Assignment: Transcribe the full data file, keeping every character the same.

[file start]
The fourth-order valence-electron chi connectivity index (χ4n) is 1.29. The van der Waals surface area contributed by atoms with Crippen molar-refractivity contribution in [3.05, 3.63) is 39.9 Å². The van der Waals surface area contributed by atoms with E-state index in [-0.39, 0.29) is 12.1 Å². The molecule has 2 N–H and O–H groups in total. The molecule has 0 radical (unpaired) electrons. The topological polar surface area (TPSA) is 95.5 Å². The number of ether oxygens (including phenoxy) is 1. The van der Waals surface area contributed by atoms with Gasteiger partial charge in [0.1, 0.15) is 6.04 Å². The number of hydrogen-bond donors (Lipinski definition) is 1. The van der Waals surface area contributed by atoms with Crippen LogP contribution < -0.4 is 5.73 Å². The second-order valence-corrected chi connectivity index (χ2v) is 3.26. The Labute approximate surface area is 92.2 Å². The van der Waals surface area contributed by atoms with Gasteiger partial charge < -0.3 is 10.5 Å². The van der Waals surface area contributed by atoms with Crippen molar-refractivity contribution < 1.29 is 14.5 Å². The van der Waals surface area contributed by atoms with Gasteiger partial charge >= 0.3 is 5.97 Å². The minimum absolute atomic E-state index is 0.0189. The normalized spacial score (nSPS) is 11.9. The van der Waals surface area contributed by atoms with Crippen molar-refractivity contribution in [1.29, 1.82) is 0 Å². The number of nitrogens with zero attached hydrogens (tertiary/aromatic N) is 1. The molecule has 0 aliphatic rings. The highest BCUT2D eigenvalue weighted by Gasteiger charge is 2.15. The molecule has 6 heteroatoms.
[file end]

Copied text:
The fourth-order valence-electron chi connectivity index (χ4n) is 1.29. The van der Waals surface area contributed by atoms with Crippen molar-refractivity contribution in [3.05, 3.63) is 39.9 Å². The van der Waals surface area contributed by atoms with E-state index in [-0.39, 0.29) is 12.1 Å². The molecule has 2 N–H and O–H groups in total. The molecule has 0 radical (unpaired) electrons. The topological polar surface area (TPSA) is 95.5 Å². The number of ether oxygens (including phenoxy) is 1. The van der Waals surface area contributed by atoms with Gasteiger partial charge in [0.1, 0.15) is 6.04 Å². The number of hydrogen-bond donors (Lipinski definition) is 1. The van der Waals surface area contributed by atoms with Crippen LogP contribution < -0.4 is 5.73 Å². The second-order valence-corrected chi connectivity index (χ2v) is 3.26. The Labute approximate surface area is 92.2 Å². The van der Waals surface area contributed by atoms with Gasteiger partial charge < -0.3 is 10.5 Å². The van der Waals surface area contributed by atoms with Crippen molar-refractivity contribution < 1.29 is 14.5 Å². The van der Waals surface area contributed by atoms with Gasteiger partial charge >= 0.3 is 5.97 Å². The minimum absolute atomic E-state index is 0.0189. The normalized spacial score (nSPS) is 11.9. The van der Waals surface area contributed by atoms with Crippen molar-refractivity contribution in [1.29, 1.82) is 0 Å². The number of nitrogens with zero attached hydrogens (tertiary/aromatic N) is 1. The molecule has 0 aliphatic rings. The highest BCUT2D eigenvalue weighted by Gasteiger charge is 2.15. The molecule has 6 heteroatoms.